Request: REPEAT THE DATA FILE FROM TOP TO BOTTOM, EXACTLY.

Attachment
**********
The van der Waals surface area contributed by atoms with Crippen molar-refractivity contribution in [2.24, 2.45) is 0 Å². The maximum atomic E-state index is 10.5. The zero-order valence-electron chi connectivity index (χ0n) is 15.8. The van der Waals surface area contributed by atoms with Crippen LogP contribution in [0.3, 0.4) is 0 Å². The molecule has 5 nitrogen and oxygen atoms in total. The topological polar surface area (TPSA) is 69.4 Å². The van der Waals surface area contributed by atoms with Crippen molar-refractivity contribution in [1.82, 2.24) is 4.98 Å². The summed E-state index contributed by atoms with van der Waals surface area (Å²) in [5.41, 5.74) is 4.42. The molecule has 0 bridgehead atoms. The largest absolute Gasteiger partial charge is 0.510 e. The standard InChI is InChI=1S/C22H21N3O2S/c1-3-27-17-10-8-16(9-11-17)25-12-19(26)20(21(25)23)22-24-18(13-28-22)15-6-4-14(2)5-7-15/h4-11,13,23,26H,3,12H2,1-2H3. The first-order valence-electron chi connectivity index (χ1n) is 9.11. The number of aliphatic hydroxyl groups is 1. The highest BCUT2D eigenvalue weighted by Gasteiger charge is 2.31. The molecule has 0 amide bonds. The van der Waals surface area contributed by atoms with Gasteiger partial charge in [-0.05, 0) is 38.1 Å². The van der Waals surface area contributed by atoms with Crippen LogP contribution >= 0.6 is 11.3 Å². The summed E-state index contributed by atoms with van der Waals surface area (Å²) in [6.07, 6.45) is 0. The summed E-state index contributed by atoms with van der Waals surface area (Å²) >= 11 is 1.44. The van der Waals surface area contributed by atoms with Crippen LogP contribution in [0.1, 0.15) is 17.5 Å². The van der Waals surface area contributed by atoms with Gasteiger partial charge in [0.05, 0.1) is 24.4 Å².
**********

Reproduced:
The van der Waals surface area contributed by atoms with Crippen molar-refractivity contribution in [2.24, 2.45) is 0 Å². The maximum atomic E-state index is 10.5. The zero-order valence-electron chi connectivity index (χ0n) is 15.8. The van der Waals surface area contributed by atoms with Crippen LogP contribution in [0.3, 0.4) is 0 Å². The molecule has 5 nitrogen and oxygen atoms in total. The topological polar surface area (TPSA) is 69.4 Å². The van der Waals surface area contributed by atoms with Crippen molar-refractivity contribution in [1.82, 2.24) is 4.98 Å². The summed E-state index contributed by atoms with van der Waals surface area (Å²) in [5.41, 5.74) is 4.42. The molecule has 0 bridgehead atoms. The largest absolute Gasteiger partial charge is 0.510 e. The standard InChI is InChI=1S/C22H21N3O2S/c1-3-27-17-10-8-16(9-11-17)25-12-19(26)20(21(25)23)22-24-18(13-28-22)15-6-4-14(2)5-7-15/h4-11,13,23,26H,3,12H2,1-2H3. The first-order valence-electron chi connectivity index (χ1n) is 9.11. The number of aliphatic hydroxyl groups is 1. The highest BCUT2D eigenvalue weighted by Gasteiger charge is 2.31. The molecule has 0 amide bonds. The van der Waals surface area contributed by atoms with Gasteiger partial charge in [-0.05, 0) is 38.1 Å². The van der Waals surface area contributed by atoms with Crippen LogP contribution >= 0.6 is 11.3 Å². The summed E-state index contributed by atoms with van der Waals surface area (Å²) in [6.07, 6.45) is 0. The summed E-state index contributed by atoms with van der Waals surface area (Å²) >= 11 is 1.44. The van der Waals surface area contributed by atoms with Crippen LogP contribution in [0.1, 0.15) is 17.5 Å². The van der Waals surface area contributed by atoms with Gasteiger partial charge in [0.05, 0.1) is 24.4 Å².